Student loans are often a young person's first exposure to the world of credit and debt. Both private and government sponsored student loan programs often provide the only means for students to attend college, thus providing a great public benefit.
Student loans, however, create debt that must be managed and paid back, just like a credit card bill or a car loan. Borrowers default on student loans just as they do on other commercial loans. While lenders make it relatively easy for students to obtain loans to pay for college, it is important for students and their parent to minimize the amount of loans they take out. Because borrowers who do not finish school are more likely to default on student loans than those who do finish school, it is also very important to decide how committed your are to attending and graduating from college.
The good news is that student loan programs are quite borrower friendly. Various loan programs exist, including those where either a parent or the student is the borrower. Others allow the student to be the primary borrower, but require a co- borrower as added assurance that the loan will be paid back. A co-borrower is someone who promises to pay in the event the student defaults on the loan. Many banks and universities offer private loans to pay for education expenses. However, the vast majority of students take out federal student loans, which have very low interest rates and offer other significant advantages. For example, repayment of student loans can be deferred while you are in school, and many lenders offer grace periods ( if you encounter a difficult financial situation during the repayment period), consolidation programs, and graduated payment programs that allow your payments to start out low and increase as your income increases.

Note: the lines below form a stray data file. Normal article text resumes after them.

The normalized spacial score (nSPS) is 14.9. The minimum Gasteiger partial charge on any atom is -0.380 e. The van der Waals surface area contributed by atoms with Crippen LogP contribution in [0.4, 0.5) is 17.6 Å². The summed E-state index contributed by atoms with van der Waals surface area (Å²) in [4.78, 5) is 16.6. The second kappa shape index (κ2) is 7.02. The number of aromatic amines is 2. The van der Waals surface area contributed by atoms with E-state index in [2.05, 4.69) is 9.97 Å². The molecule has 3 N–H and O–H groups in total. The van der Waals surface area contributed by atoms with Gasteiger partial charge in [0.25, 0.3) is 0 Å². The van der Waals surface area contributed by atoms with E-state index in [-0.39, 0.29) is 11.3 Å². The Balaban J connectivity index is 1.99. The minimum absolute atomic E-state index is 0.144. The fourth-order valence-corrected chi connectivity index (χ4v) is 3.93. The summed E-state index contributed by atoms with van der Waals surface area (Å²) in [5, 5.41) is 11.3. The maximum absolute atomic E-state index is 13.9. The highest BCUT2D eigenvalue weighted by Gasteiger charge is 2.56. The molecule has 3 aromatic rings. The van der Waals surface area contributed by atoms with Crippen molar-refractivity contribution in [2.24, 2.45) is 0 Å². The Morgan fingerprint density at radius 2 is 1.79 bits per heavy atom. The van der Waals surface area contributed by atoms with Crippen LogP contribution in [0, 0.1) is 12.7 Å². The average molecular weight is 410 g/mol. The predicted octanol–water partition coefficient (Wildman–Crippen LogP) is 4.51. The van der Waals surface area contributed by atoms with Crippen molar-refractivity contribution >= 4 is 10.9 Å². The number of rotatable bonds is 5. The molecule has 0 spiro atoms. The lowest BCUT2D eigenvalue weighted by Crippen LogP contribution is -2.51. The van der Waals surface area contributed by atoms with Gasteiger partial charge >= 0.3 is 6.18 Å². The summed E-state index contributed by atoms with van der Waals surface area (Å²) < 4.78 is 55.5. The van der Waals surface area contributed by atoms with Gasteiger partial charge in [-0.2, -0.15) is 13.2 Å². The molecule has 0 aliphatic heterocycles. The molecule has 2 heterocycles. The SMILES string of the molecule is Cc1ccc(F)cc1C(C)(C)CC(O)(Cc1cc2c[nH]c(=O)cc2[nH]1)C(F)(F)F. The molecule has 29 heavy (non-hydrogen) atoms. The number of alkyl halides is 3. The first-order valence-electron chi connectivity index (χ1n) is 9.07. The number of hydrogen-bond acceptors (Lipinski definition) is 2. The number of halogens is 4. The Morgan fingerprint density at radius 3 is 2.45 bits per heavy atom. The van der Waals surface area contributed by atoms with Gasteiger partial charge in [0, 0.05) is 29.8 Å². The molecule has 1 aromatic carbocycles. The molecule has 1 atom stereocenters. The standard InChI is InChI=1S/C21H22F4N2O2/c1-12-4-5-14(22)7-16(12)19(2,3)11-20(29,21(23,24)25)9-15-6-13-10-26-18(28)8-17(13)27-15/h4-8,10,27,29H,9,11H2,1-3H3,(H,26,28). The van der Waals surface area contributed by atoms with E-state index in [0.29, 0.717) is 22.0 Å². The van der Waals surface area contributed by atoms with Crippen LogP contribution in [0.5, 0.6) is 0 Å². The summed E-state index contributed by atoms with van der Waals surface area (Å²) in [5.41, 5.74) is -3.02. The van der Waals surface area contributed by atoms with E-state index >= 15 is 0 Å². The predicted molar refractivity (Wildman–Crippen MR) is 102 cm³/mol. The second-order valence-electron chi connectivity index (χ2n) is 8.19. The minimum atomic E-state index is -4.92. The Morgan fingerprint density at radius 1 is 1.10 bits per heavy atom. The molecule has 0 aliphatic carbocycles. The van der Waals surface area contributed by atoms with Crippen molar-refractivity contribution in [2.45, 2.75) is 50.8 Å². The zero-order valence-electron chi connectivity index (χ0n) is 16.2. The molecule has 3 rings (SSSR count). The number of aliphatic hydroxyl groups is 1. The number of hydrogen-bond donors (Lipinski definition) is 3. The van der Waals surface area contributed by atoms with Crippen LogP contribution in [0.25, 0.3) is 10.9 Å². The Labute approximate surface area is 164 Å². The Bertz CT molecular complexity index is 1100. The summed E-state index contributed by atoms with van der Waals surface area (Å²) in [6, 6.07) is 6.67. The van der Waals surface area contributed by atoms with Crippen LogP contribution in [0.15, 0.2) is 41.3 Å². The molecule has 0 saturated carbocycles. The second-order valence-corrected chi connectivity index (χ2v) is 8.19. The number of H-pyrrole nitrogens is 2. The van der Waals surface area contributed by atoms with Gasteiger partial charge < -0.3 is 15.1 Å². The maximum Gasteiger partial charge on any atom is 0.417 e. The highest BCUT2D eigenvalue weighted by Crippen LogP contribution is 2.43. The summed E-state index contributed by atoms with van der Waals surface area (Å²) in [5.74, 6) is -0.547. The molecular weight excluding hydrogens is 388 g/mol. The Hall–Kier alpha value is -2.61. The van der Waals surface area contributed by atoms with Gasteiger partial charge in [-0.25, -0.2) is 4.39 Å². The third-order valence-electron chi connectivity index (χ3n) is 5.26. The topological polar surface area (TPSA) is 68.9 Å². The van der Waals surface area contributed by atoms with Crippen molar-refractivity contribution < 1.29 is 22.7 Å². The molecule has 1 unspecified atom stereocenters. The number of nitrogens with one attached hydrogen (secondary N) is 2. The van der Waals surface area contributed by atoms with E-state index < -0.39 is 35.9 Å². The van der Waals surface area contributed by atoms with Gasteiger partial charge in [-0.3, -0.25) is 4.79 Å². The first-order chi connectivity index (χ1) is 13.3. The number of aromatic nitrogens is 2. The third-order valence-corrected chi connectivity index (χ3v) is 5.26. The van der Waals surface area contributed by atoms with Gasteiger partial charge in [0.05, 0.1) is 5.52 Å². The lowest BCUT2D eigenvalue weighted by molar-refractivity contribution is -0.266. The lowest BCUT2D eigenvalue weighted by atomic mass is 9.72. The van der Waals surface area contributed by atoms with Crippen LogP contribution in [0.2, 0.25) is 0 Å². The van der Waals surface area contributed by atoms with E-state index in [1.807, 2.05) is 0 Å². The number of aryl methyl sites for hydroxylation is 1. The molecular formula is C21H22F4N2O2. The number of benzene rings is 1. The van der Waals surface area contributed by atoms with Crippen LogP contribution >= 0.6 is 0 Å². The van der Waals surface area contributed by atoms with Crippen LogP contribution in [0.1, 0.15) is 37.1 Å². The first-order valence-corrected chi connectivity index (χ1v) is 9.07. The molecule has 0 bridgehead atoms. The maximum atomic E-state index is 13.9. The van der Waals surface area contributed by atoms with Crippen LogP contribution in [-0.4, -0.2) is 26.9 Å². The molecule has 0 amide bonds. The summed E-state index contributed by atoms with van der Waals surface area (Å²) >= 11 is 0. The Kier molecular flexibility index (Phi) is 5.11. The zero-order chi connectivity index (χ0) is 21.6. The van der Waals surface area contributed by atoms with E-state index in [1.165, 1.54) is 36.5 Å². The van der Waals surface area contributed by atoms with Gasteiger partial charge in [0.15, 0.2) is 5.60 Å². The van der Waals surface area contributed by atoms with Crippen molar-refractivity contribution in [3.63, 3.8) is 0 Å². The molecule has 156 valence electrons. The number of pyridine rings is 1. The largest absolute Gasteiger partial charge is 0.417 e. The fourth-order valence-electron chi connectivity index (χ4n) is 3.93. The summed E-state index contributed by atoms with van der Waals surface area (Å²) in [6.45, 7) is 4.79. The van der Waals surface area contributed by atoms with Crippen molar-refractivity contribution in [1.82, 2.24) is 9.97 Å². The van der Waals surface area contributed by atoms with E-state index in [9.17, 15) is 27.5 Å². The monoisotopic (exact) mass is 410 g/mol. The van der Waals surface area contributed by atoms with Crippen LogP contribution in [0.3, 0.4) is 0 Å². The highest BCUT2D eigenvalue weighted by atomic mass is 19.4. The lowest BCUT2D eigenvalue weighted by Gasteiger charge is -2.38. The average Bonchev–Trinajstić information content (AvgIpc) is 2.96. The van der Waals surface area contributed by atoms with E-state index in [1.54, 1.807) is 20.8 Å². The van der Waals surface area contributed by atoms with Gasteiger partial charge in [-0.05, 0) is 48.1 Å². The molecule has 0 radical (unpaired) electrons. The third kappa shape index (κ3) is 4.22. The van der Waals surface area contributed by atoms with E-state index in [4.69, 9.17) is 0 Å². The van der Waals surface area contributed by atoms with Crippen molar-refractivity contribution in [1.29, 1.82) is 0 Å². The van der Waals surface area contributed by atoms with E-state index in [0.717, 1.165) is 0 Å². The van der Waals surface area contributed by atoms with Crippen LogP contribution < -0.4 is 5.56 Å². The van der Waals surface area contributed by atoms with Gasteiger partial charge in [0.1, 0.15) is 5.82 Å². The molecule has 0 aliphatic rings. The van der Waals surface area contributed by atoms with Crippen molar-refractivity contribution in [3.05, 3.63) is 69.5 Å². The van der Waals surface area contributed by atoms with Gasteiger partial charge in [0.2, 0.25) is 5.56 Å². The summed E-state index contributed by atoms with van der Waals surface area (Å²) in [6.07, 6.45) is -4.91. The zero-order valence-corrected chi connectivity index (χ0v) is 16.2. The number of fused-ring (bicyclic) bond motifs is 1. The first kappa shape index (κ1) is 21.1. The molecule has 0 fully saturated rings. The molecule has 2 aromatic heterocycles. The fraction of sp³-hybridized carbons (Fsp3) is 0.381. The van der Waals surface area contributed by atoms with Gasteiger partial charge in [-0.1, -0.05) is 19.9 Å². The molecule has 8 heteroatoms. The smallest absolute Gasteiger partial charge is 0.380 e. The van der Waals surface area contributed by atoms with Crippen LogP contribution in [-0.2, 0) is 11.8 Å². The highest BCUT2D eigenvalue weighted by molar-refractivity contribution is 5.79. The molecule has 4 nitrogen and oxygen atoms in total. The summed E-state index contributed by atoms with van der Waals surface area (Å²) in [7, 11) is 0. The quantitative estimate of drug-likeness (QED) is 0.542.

You can get more information about student loan programs from any college or university, as well as online from private lenders, loan servicing companies, and the federal government web sites are a good starting place to learn about student loan programs.
More students have credit cards than ever before, companies aggressively market credit cards to college students. Often setting up booths on campuses and offering free gifts for applying. They also mail preapproved application forms and offer discounts on items students are particularly interested in. Some students get credit cards just for free gifts offered. While students may plan to destroy the cards, accumulating multiplying cards and unrealistically high credit limits. Initially attractive interest rates often may last for only a limited time. While having one credit card may be useful, carrying many cards can be an invitation to trouble.
Students can quickly accumulate thousands of dollars in debt by:
Paying on the minimum on each card
Paying off one credit card debt by using another credit card
Failing to exercise restraint
With most college students already taking out loans to finance their education, additional credit card debt can put students in a very deep financial hole.
Failure to make timely payments can also contribute to a negative credit rating, which has the potential to harm you in the future. For example, some employers will not hire job applicants with a bad credit history.